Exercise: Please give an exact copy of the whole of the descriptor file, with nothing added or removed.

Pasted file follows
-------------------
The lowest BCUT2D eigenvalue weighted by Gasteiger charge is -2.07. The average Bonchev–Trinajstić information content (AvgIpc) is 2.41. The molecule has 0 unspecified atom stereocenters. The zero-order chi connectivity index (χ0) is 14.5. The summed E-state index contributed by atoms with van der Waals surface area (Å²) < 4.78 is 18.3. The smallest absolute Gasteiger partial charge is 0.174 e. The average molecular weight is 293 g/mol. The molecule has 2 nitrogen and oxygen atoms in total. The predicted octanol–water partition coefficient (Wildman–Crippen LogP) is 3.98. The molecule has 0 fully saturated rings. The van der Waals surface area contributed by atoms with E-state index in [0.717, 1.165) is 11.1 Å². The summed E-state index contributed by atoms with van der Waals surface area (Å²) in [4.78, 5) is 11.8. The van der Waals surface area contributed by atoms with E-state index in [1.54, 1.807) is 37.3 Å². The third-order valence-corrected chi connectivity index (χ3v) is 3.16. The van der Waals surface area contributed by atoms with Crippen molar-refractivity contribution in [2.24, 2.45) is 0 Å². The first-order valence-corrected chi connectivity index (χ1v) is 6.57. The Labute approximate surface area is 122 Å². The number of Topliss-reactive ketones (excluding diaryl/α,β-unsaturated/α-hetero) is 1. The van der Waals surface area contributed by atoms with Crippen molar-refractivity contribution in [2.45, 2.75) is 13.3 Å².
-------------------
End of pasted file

The lowest BCUT2D eigenvalue weighted by Gasteiger charge is -2.07. The average Bonchev–Trinajstić information content (AvgIpc) is 2.41. The molecule has 0 unspecified atom stereocenters. The zero-order chi connectivity index (χ0) is 14.5. The summed E-state index contributed by atoms with van der Waals surface area (Å²) < 4.78 is 18.3. The smallest absolute Gasteiger partial charge is 0.174 e. The average molecular weight is 293 g/mol. The molecule has 2 nitrogen and oxygen atoms in total. The predicted octanol–water partition coefficient (Wildman–Crippen LogP) is 3.98. The molecule has 0 fully saturated rings. The van der Waals surface area contributed by atoms with E-state index in [0.717, 1.165) is 11.1 Å². The summed E-state index contributed by atoms with van der Waals surface area (Å²) in [4.78, 5) is 11.8. The van der Waals surface area contributed by atoms with E-state index in [1.54, 1.807) is 37.3 Å². The third-order valence-corrected chi connectivity index (χ3v) is 3.16. The van der Waals surface area contributed by atoms with Crippen molar-refractivity contribution in [2.24, 2.45) is 0 Å². The first-order valence-corrected chi connectivity index (χ1v) is 6.57. The Labute approximate surface area is 122 Å². The number of Topliss-reactive ketones (excluding diaryl/α,β-unsaturated/α-hetero) is 1. The van der Waals surface area contributed by atoms with Crippen molar-refractivity contribution in [2.45, 2.75) is 13.3 Å².